Aboriginal Liaison Officer at KEMH supports Aboriginal patients and their families, liaises between Aboriginal patients, family and Hospital Staff and works part of a multi-disciplinary team.

The NMHS prepared and implemented an Action Plan aligned to the Implementation Guide for the WA Aboriginal Health and Wellbeing Framework 2015-2030 (PDF) for the period 2018-2020. Development of the Action Plan assists services to address the WA Aboriginal Health and Wellbeing Framework 2015-2030 six strategic directions and work towards the performance measures and targets that relate to Aboriginal people. NMHS are currently towards the end of the Action Plan and all services with the support of the Aboriginal Health Division have achieved some great outcomes.

Some of the great work that NMHS Services are achieving and working towards:

WNHS:

  • Established and provided the ‘Healthy Tucker’ Menu as an option on the Hospital menu.
  • Implement strategies that maximise Aboriginal women’s access to cervical and breast screening and increase Aboriginal women’s knowledge of the importance of regular screening. Aboriginal Health Promotion Officers at WA Cervical Cancer Prevention program and BreastScreen WA are key drivers for the advocacy, representation, education and training, health promotion, conference presentations, community workshops, publications and policy development. Aboriginal specific print resources have been developed and distributed with community consultation and endorsement including the development and implementation of a cervical screening and breast screening flipchart.
  • Implementing the Aboriginal Volunteer Program at KEMH: Women and Infants Research Foundation (WIRF) in partnership with Women’s Health Strategy and Programs (WHSP) have recruited three Aboriginal volunteers to assist in culturally welcoming Aboriginal patients at the hospital to feel less isolated in a clinical environment.

SCGH:

  • Implement strategies that increase access to primary prevention, services for screening, early detection, treatment and management of chronic disease issues including the successful  National Heart Foundation Lighthouse Project.
  • Deliver culturally secure strategies and services that promote positive social and emotional wellbeing in partnership with Aboriginal Health Division the Aboriginal Hospital Liaison Project has been successfully implemented and embedded at SCGH.

Public Health:

  • Improving immunisation rates for Aboriginal children: Public Health have implemented a project in partnership with EMHS and CAHS in regard to improving the Aboriginal children immunisation rates.  An Aboriginal Health Liaison Officer works with a CACH nurse to initiate contact, engage with the families, offer home visits and link the families up to the appropriate Health service.
  • Health Promotion is strengthening the partnerships and collaborating with local Aboriginal organisations through a number of projects including Balga Boodja Project, One Voice Mirrabooka and Social Inclusion Mirrabooka which all have strong representation of local Aboriginal organisations and local government.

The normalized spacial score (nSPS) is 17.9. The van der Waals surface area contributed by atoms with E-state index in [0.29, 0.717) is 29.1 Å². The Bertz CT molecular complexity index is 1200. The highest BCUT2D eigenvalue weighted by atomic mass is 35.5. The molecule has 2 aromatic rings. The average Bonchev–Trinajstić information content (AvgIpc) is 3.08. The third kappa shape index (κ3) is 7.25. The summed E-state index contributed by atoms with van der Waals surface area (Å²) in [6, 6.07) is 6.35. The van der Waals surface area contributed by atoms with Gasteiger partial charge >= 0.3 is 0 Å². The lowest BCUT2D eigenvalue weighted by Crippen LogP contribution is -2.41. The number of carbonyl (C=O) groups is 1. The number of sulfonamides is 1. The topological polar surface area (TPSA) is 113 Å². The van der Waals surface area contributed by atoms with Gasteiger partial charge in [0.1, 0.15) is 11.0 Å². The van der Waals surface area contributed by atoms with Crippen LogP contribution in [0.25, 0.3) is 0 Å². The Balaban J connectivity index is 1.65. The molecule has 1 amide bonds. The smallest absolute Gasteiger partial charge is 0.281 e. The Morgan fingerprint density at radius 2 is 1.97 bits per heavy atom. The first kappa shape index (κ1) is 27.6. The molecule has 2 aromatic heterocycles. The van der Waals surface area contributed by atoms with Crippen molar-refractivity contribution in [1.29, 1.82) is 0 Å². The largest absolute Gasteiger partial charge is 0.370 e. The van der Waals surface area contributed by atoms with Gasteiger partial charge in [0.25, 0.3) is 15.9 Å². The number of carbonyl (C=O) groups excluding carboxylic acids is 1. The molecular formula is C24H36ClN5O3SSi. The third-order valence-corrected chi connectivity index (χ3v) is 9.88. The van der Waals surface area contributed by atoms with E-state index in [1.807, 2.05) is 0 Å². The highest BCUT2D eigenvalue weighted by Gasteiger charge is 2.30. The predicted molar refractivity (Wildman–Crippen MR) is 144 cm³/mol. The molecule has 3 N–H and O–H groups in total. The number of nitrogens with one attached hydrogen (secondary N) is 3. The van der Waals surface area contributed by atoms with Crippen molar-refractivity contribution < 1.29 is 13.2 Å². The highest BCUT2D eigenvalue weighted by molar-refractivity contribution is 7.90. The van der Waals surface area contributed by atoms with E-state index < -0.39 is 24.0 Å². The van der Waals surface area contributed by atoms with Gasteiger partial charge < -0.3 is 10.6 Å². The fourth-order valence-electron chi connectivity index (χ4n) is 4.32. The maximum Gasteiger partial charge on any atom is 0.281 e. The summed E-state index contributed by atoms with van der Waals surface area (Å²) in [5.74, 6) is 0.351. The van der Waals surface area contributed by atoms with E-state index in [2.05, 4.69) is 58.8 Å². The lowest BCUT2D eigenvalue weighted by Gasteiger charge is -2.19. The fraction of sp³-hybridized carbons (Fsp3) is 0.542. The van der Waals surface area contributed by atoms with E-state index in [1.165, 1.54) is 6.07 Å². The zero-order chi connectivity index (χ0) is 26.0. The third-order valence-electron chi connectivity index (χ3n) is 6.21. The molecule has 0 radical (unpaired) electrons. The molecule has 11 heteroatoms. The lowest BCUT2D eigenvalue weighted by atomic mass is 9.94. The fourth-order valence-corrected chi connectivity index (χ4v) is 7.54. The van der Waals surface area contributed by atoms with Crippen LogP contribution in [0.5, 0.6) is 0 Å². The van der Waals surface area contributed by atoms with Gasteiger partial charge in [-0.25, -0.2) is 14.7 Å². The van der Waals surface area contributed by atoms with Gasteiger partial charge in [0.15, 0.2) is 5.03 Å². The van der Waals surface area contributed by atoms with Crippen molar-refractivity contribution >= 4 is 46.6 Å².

• Health Promotion works with Aboriginal communities and stakeholders to develop and implement strategies that maximise Aboriginal participation in prevention and early intervention programs: The Ironbark project – Aboriginal Falls Prevention Program in partnership with Curtin University and Wadjuk Northside Commuinty Centre has been running for 18 months and aims to improve strength and balance to prevent falls.

DHS:

  • DHS have produced several culturally appropriate information, tools and resources for older Aboriginal men and women, youth, pregnant mothers, children and babies.
  • Promote partnerships between Aboriginal Medical Services/ Aboriginal Health Services to embed community participation in the implementation of improved accessibility to Dental Services, for example DHS has developed a MOU with AMS in providing General Dental care.

Workforce:

  • Learning and Development has been promoting and supporting access of the completion of the WA Health Aboriginal Cultural eLearning Program – a healthier future with NMHS currently sitting at 86% with all employees completing the online learning module.
  • Workforce has been using Section 50(d) and 51 of the Equal Opportunity Act (EOA)1984 as targeted measures to achieve equality and increase diversity in the workforce: Section 51 EOA has been applied to all NMHS vacancies, with information sessions ran late last year.
  • Workforce has conducted two Aboriginal Employment forums as a means to embed a support network, peer mentoring and provide information, training and leadership development.

OPH:

  • Provide Culturally appropriate aged care model, including palliative care and end of life decision making: OPH has formed a relationship with Derbal Yerrigan Health Service with sharing services and education sessions and setting up a referral pathway that identifies Aboriginal patients.
  • Work with Aboriginal community to promote the uptake and engagement with Telehealth Services: OPH has partnered with Telehealth and Derbal Yerrigan Health Service with discussing the referrals being completed through Telehealth.

Contact us

Tel: (08) 9380 7758
Email: HealthUnit.Aboriginal@health.wa.gov.au
Location: 54 Salvado Road, Wembley WA 6014 

Last Updated: 13/01/2021